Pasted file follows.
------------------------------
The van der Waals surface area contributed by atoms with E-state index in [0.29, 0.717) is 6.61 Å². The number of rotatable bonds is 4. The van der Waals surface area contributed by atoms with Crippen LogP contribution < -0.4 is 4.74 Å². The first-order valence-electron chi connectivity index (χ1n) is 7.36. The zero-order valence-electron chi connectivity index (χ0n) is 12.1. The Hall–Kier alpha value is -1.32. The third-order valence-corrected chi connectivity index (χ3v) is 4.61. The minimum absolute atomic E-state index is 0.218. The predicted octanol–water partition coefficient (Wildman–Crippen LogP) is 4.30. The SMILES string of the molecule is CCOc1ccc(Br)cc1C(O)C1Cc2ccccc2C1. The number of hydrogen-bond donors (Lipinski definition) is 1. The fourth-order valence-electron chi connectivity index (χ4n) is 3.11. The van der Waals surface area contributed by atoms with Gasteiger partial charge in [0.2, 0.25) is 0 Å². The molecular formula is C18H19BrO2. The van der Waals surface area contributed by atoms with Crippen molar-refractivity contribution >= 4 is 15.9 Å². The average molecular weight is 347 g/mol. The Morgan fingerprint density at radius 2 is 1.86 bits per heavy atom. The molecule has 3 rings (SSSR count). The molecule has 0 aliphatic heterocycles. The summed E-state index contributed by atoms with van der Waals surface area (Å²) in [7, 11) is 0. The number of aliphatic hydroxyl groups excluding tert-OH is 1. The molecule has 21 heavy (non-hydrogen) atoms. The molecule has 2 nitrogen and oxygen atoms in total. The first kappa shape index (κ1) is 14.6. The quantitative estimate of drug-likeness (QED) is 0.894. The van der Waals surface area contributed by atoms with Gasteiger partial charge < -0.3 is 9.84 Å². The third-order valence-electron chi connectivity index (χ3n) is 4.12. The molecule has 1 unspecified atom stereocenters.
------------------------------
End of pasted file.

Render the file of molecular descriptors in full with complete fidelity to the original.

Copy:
The van der Waals surface area contributed by atoms with E-state index in [0.29, 0.717) is 6.61 Å². The number of rotatable bonds is 4. The van der Waals surface area contributed by atoms with Crippen LogP contribution < -0.4 is 4.74 Å². The first-order valence-electron chi connectivity index (χ1n) is 7.36. The zero-order valence-electron chi connectivity index (χ0n) is 12.1. The Hall–Kier alpha value is -1.32. The third-order valence-corrected chi connectivity index (χ3v) is 4.61. The minimum absolute atomic E-state index is 0.218. The predicted octanol–water partition coefficient (Wildman–Crippen LogP) is 4.30. The SMILES string of the molecule is CCOc1ccc(Br)cc1C(O)C1Cc2ccccc2C1. The number of hydrogen-bond donors (Lipinski definition) is 1. The fourth-order valence-electron chi connectivity index (χ4n) is 3.11. The van der Waals surface area contributed by atoms with Gasteiger partial charge in [0.2, 0.25) is 0 Å². The molecular formula is C18H19BrO2. The van der Waals surface area contributed by atoms with Crippen molar-refractivity contribution >= 4 is 15.9 Å². The average molecular weight is 347 g/mol. The Morgan fingerprint density at radius 2 is 1.86 bits per heavy atom. The molecule has 3 rings (SSSR count). The molecule has 0 aliphatic heterocycles. The summed E-state index contributed by atoms with van der Waals surface area (Å²) in [7, 11) is 0. The number of aliphatic hydroxyl groups excluding tert-OH is 1. The molecule has 21 heavy (non-hydrogen) atoms. The molecule has 2 nitrogen and oxygen atoms in total. The first kappa shape index (κ1) is 14.6. The quantitative estimate of drug-likeness (QED) is 0.894. The van der Waals surface area contributed by atoms with Gasteiger partial charge < -0.3 is 9.84 Å². The third-order valence-electron chi connectivity index (χ3n) is 4.12. The molecule has 1 unspecified atom stereocenters.